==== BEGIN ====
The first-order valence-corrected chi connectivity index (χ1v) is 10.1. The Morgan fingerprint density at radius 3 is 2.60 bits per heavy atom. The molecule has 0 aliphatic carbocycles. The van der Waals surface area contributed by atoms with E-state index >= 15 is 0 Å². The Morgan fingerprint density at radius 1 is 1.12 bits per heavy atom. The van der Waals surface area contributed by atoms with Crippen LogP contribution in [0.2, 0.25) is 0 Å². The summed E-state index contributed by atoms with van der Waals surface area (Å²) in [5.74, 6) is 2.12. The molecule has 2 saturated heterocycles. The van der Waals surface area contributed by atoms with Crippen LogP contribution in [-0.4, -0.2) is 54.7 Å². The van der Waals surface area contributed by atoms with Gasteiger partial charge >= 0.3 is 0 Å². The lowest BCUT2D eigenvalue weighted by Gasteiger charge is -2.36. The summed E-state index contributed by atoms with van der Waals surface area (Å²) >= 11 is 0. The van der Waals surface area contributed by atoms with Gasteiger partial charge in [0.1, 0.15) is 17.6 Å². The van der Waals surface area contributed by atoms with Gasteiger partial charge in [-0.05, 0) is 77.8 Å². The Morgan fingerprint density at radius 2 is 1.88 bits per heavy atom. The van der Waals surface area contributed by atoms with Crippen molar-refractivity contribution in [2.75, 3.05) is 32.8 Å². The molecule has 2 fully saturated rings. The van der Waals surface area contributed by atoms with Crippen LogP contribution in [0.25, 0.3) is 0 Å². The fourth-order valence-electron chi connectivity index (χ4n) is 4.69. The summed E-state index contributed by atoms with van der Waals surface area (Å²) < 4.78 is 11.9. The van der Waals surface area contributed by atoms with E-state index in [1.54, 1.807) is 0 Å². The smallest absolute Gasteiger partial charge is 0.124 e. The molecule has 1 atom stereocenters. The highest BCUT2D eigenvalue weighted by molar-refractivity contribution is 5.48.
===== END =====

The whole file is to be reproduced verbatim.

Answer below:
The first-order valence-corrected chi connectivity index (χ1v) is 10.1. The Morgan fingerprint density at radius 3 is 2.60 bits per heavy atom. The molecule has 0 aliphatic carbocycles. The van der Waals surface area contributed by atoms with E-state index >= 15 is 0 Å². The Morgan fingerprint density at radius 1 is 1.12 bits per heavy atom. The van der Waals surface area contributed by atoms with Crippen LogP contribution in [0.2, 0.25) is 0 Å². The summed E-state index contributed by atoms with van der Waals surface area (Å²) in [5.74, 6) is 2.12. The molecule has 2 saturated heterocycles. The van der Waals surface area contributed by atoms with Crippen LogP contribution in [-0.4, -0.2) is 54.7 Å². The van der Waals surface area contributed by atoms with Gasteiger partial charge >= 0.3 is 0 Å². The lowest BCUT2D eigenvalue weighted by Gasteiger charge is -2.36. The summed E-state index contributed by atoms with van der Waals surface area (Å²) >= 11 is 0. The van der Waals surface area contributed by atoms with Gasteiger partial charge in [0.1, 0.15) is 17.6 Å². The van der Waals surface area contributed by atoms with Gasteiger partial charge in [-0.05, 0) is 77.8 Å². The Morgan fingerprint density at radius 2 is 1.88 bits per heavy atom. The van der Waals surface area contributed by atoms with Crippen molar-refractivity contribution in [2.75, 3.05) is 32.8 Å². The molecule has 2 fully saturated rings. The van der Waals surface area contributed by atoms with Crippen LogP contribution in [0.25, 0.3) is 0 Å². The fourth-order valence-electron chi connectivity index (χ4n) is 4.69. The summed E-state index contributed by atoms with van der Waals surface area (Å²) < 4.78 is 11.9. The van der Waals surface area contributed by atoms with E-state index in [1.54, 1.807) is 0 Å². The smallest absolute Gasteiger partial charge is 0.124 e. The molecule has 1 atom stereocenters. The highest BCUT2D eigenvalue weighted by molar-refractivity contribution is 5.48.